The court noted, however, that, "Evidence was presented at trial which might have allowed the jury to conclude that the defendants herein committed acts of unfair competition." The court concluded, however, that "this evidence could support a finding of liability only if the exposure of defendants RPS and Resech had been for those claims of unfair competition dismissed previously. This is so because the evidence presented was not sufficient to support a finding that the defendants misappropriated the plaintiff's application for the patent in suit." (Footnote omitted.)


§ 103 provides:

" 103. Conditions for patentability; non-obvious subject matter

A patent may not be obtained though the invention is not identically disclosed or described as set forth in section 102 of this title, if the differences between the subject matter sought to be patented and the prior art are such that the subject matter as a whole would have been obvious at the time the invention was made to a person having ordinary skill in the art to which said subject matter pertains. Patentability shall not be negatived by the manner in which the invention was made.


Citing A. & P. Tea Co. v. Supermarket Corp., 340 U.S. 147, 155, 71 S.Ct. 127, 131, 95 L.Ed. 162 (1940)


The Court noted further: "Such secondary considerations as commercial success, long felt but unsolved needs, failure of others, etc., might be utilized to give light to the circumstances surrounding the origin of the subject matter sought to be patented. As indicia of obviousness or nonobviousness, these inquiries may have relevancy." 383 U.S. at 17-18, 86 S.Ct. at 693-694


In Dual Manufacturing, this court, in reversing the district court, held that patents relating to chairs which could be reclined without striking nearby walls were, as a matter of law, void for obviousness under prior art


"(I)f the resolution of the issue of obviousness, although a question of law, turns upon disputed factual questions, then a general verdict of validity will be taken as a decision that the disputed factual questions had been resolved favorably to the party in whose favor the verdict was returned." Dual Manufacturing, 619 F.2d at 664


Claim 1 of the Gustafson patent reads in relevant part:

"(A) roof flange unit comprising a flange base for sealing with a roof and a resilient elastomeric collar ... for gripping and sealing to the periphery of a pipe of given standard size extending through the roof...."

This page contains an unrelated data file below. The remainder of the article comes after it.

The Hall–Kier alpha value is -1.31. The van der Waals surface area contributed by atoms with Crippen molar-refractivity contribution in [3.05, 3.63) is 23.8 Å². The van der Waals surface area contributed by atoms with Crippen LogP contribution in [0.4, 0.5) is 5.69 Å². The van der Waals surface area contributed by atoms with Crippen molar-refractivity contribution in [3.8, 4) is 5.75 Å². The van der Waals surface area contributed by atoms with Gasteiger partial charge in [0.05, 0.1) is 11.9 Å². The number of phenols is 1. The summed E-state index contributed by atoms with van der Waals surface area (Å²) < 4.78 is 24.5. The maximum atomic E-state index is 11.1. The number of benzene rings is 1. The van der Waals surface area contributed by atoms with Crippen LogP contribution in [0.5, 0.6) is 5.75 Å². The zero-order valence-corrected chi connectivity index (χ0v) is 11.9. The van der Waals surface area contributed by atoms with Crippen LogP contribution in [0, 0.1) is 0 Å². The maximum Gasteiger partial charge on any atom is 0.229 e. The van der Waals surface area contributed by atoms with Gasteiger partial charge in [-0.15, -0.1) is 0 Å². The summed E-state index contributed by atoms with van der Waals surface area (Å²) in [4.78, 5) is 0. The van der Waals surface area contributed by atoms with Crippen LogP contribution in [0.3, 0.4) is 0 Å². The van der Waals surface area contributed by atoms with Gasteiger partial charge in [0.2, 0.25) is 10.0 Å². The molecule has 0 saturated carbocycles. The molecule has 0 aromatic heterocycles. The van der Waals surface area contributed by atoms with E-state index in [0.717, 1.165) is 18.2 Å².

Finding (8) reads:

The invention embodied in the Kaminski-Pate patent was a rubber boot composed of pyramidal sections which could be easily severed to accommodate a wide variety of standard pipe sizes. When combined with the other elements of prior art disclosed in Kaminski-Pate, all of which were necessary for the invention to function, this boot allowed for a large number of pipe sizes to be accommodated by the single Pate product. No device having such a universality of application was available in the roofing products industry prior to the development of the Pate product. This universality in application also was not taught or suggested in any of the other relevant prior art.


Since the Elwart patent was cited, evidence of prior art disclosed by the Jenn and Gustafson patents does not in itself overthrow the presumption of validity. Although the burden of proving the invalidity of the '110 patent remains on the defendants, this court may consider all of the items of prior art found in the record on review, including the Jenn and Gustafson patents. Airtex Corp. v. Shelley Radiant Ceiling Co., 536 F.2d 145, 150-51 n. 6 (7th Cir. 1976)


The inventor's summary of the invention reads:

My invention has for its primary object the formation of a vent pipe flashing which is readily adaptable to various pipe sizes, the flashing having a plurality of and preferably two, substantially concentric rims, such that the innermost rim may be readily severed from the flashing to expose the outermost rim, and with the rims so constructed to form a satisfactory seal around the periphery of the vent pipe even when same has minor imperfections. The present flashing also has the capability of conforming readily to varying roof pitches and adapting to expansion and contraction of roof structures, and may be made large enough to enclose pipes and their existing flashings if necessary.


As set forth above, while the Elwart and Malissa patents were cited as references, the Jenn and Gustafson patents, properly found by the district court to be prior art, were not considered by the Patent Office


Appellants, cross-appellees, argue that this court has no jurisdiction in connection with Pate's appeal on the unfair competition issues. The district court's judgment n. o. v. was entered on these issues on May 26, 1981. This court accepted the appeal filed seven months late on the basis of the district court's ex parte determination on January 28, 1982, that Pate's notice of appeal should be accepted nunc pro tunc as of June 29, 1981. The district judge's determination was based on the fact that "(t)he original notice of appeal was inadvertently received in judge's chambers on June 29, 1981 and not filed with the Clerk of the Court." We see no reason to reverse the district court's determination on this matter and accept jurisdiction of these issues